Karl Ziegler earns his Abitur at the Realgymnasium of Marburg. Due to his self-discipline he wins an award for most outstanding student in his final year of high school.

Karl Ziegler works as assistant of Karl von Auwers. During those years Ziegler dedicates himself to the study of Grignard reactions, the theory of valence and the study of organic radicals.

Karl Ziegler is President of the Gesellschaft Deutscher Chemiker (GDCh, Society of German Chemists).

Karl Ziegler becomes Director of the Max Planck Institute for Coal Research (Max-Planck-Institut fur Kohlenforschung) formerly known as the Kaiser-Wilhelm Institute for Coal Research (Kaiser-Wilhelm-Institut fur Kohlenforschung) in Mülheim an der Ruhr. Ziegler accepts this position provided that he will have complete freedom to choose and himplement his research topics and to keep patent rights and royalties on new inventions. On the 9th July 1969, he retires and becomes an Honorary Senator of the institute.

Karl Ziegler develops in 1953 a chemical process for production of polymerization. The following year, with the help of Guido Natta, he develops a series of catalysts (organometallic mixtures) for production of much stronger and more melting-resistant plastic. The Ziegler-Natta catalyst system can control how simple hydrocarbons are polymerized into large molecule substances, and has helped the development of modern moulded and industrial plastics.

Karl Ziegler is Visiting Lecturer at the University of Chicago.

Karl Ziegler works for ten years at University of Heidelberg, first as Privatdozent (lecturer) with Karl Freudenberg, and starting from 1928 as Außerordentlicher (Associate) Professor. It is in Heidelberg that he begins his research on carbon compounds and organometallic chemistry. He also works on the syntheses of multi-membered ring systems. In 1933, he publishes “Vielgliedrige Ringsysteme” which presents the fundamentals for the Ruggli-Ziegler dilution principle.

Karl Ziegler earns his Habilitation at the University of Marburg with a thesis entitled “Three Valent Carbon: Tetra-Aryl-Allyl-Radicals and Their Derivatives”.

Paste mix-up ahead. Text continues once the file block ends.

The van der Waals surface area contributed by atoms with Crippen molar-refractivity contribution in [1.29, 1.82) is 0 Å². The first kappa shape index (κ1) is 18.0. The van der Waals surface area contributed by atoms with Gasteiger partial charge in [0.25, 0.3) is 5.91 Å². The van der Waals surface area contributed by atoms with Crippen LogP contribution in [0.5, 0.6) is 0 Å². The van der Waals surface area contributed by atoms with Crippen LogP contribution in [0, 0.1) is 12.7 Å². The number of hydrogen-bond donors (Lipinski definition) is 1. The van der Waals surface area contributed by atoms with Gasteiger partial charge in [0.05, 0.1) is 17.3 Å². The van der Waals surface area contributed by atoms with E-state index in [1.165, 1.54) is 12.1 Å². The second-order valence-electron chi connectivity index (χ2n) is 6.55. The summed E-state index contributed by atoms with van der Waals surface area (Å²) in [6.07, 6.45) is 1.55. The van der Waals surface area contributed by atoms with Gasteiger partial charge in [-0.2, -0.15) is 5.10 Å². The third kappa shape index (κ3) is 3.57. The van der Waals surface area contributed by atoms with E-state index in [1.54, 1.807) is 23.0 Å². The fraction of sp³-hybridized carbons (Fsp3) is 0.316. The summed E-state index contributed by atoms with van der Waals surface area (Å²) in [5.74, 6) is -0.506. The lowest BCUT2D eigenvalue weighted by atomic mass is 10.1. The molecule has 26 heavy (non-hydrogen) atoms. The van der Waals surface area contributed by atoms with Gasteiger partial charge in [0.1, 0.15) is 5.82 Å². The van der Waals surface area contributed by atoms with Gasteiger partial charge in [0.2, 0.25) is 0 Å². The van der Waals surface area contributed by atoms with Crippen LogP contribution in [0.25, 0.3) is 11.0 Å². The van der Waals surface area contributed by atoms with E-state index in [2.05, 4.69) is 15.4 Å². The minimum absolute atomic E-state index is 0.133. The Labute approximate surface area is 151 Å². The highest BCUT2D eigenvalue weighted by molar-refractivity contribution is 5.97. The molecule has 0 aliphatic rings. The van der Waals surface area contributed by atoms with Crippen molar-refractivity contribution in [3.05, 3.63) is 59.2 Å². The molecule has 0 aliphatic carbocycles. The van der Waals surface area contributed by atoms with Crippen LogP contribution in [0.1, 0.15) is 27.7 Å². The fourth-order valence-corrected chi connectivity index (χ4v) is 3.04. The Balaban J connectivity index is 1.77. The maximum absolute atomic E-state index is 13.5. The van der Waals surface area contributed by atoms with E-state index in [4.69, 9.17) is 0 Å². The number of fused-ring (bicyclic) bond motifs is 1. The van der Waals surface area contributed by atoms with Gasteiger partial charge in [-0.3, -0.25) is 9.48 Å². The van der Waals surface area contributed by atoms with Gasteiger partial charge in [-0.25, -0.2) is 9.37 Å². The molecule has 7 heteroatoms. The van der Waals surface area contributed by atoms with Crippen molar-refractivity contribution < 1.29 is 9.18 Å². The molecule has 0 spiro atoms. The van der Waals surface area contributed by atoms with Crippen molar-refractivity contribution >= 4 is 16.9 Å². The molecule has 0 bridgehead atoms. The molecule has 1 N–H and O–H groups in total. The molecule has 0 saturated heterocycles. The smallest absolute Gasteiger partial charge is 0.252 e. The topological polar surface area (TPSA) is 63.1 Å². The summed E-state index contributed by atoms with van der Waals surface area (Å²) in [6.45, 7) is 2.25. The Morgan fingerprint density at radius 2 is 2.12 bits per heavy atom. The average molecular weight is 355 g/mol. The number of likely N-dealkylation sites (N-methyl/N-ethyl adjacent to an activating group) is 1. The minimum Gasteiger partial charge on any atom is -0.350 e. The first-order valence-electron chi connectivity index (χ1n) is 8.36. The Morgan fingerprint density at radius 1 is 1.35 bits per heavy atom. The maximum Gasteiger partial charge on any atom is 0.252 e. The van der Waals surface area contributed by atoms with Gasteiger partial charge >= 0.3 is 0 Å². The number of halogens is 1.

Karl Ziegler is President of the Deutsche Gesellschaft für Mineralölwissenschaft und Kohlechemie.

Even before earning his PhD Karl Ziegler begins working as assistant of Karl von Auwers. During those years Ziegler dedicates himself to the study of Grignard reactions, the theory of valence and the study of organic radicals.

Karl Ziegler is born in Helsa, Germany, to Carl August Ziegler, a Protestant minister, and Caroline Helene Louise, née Rall. Since an early age, Ziegler reveals an eagerness for science. After reading an introductory physics textbook, he begins performing experiments at home and studying extensively well beyond his school duties. ZIegler spends his early years in Helsa, and, after 1910, in Marburg.

Karl Ziegler earns a temporary lectureship with Julius von Braun at University of Frankfurt am Main.

Karl Ziegler marries Maria Kurtz of Marburg, with whom he has two children.

Karl Ziegler enters University of Marburg to study chemistry. Thanks to his self-taught chemical knowledge, Ziegler is allowed to forgo the first two semesters. He earns his Dr. phil. in 1920 studying under Karl von Auwers. His dissertation "Studies on semibenzole and related links", reaches three publications.

Karl Ziegler earns his Habilitation at the University of Marburg with a thesis entitled “Three Valent Carbon: Tetra-Aryl-Allyl-Radicals and Their Derivatives”.

Karl Ziegler receives one half of the Nobel Prize for Chemistry along with Giulio Natta "for their discoveries in the field of the chemistry and technology of high polymers".

Karl Ziegler becomes Professor and Director of the Chemisches Institut at the University of Halle/Saale. There, he studies alkali organic compounds, free radicals, polymerization mechanisms, and ring syntheses, which he successfully applies to some naturally occurring polycyclic substances.

Karl Ziegler dies in Mülheim at the age of 73.

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